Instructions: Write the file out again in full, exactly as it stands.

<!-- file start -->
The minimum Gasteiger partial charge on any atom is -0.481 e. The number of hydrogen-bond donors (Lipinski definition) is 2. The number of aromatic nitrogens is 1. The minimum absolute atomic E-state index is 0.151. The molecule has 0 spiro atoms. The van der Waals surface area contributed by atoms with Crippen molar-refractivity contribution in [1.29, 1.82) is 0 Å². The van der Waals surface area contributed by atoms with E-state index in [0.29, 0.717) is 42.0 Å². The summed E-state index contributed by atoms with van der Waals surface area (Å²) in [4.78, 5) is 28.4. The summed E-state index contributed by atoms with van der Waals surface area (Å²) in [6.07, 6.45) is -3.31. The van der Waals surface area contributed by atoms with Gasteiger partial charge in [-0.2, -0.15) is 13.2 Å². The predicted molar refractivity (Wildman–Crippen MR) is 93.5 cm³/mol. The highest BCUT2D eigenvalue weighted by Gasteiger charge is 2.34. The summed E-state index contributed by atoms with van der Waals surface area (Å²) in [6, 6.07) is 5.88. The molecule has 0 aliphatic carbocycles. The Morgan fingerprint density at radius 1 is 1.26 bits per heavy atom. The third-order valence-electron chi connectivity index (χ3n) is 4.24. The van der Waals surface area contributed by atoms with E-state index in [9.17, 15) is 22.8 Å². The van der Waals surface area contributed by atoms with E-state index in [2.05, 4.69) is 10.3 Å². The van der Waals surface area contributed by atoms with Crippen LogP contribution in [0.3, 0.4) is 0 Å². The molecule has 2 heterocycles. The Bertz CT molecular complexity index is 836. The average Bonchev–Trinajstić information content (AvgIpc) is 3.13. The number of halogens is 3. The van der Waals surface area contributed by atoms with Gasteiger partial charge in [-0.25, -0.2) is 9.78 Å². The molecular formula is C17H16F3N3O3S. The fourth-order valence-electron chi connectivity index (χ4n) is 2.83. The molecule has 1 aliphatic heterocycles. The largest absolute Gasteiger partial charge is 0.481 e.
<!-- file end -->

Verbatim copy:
The minimum Gasteiger partial charge on any atom is -0.481 e. The number of hydrogen-bond donors (Lipinski definition) is 2. The number of aromatic nitrogens is 1. The minimum absolute atomic E-state index is 0.151. The molecule has 0 spiro atoms. The van der Waals surface area contributed by atoms with Crippen molar-refractivity contribution in [1.29, 1.82) is 0 Å². The van der Waals surface area contributed by atoms with E-state index in [0.29, 0.717) is 42.0 Å². The summed E-state index contributed by atoms with van der Waals surface area (Å²) in [4.78, 5) is 28.4. The summed E-state index contributed by atoms with van der Waals surface area (Å²) in [6.07, 6.45) is -3.31. The van der Waals surface area contributed by atoms with Gasteiger partial charge in [-0.2, -0.15) is 13.2 Å². The predicted molar refractivity (Wildman–Crippen MR) is 93.5 cm³/mol. The highest BCUT2D eigenvalue weighted by Gasteiger charge is 2.34. The summed E-state index contributed by atoms with van der Waals surface area (Å²) in [6, 6.07) is 5.88. The molecule has 0 aliphatic carbocycles. The Morgan fingerprint density at radius 1 is 1.26 bits per heavy atom. The third-order valence-electron chi connectivity index (χ3n) is 4.24. The van der Waals surface area contributed by atoms with E-state index in [9.17, 15) is 22.8 Å². The van der Waals surface area contributed by atoms with E-state index in [2.05, 4.69) is 10.3 Å². The van der Waals surface area contributed by atoms with Crippen LogP contribution in [0.3, 0.4) is 0 Å². The molecule has 2 heterocycles. The Bertz CT molecular complexity index is 836. The average Bonchev–Trinajstić information content (AvgIpc) is 3.13. The number of halogens is 3. The van der Waals surface area contributed by atoms with Gasteiger partial charge in [-0.25, -0.2) is 9.78 Å². The molecular formula is C17H16F3N3O3S. The fourth-order valence-electron chi connectivity index (χ4n) is 2.83. The molecule has 1 aliphatic heterocycles. The largest absolute Gasteiger partial charge is 0.481 e.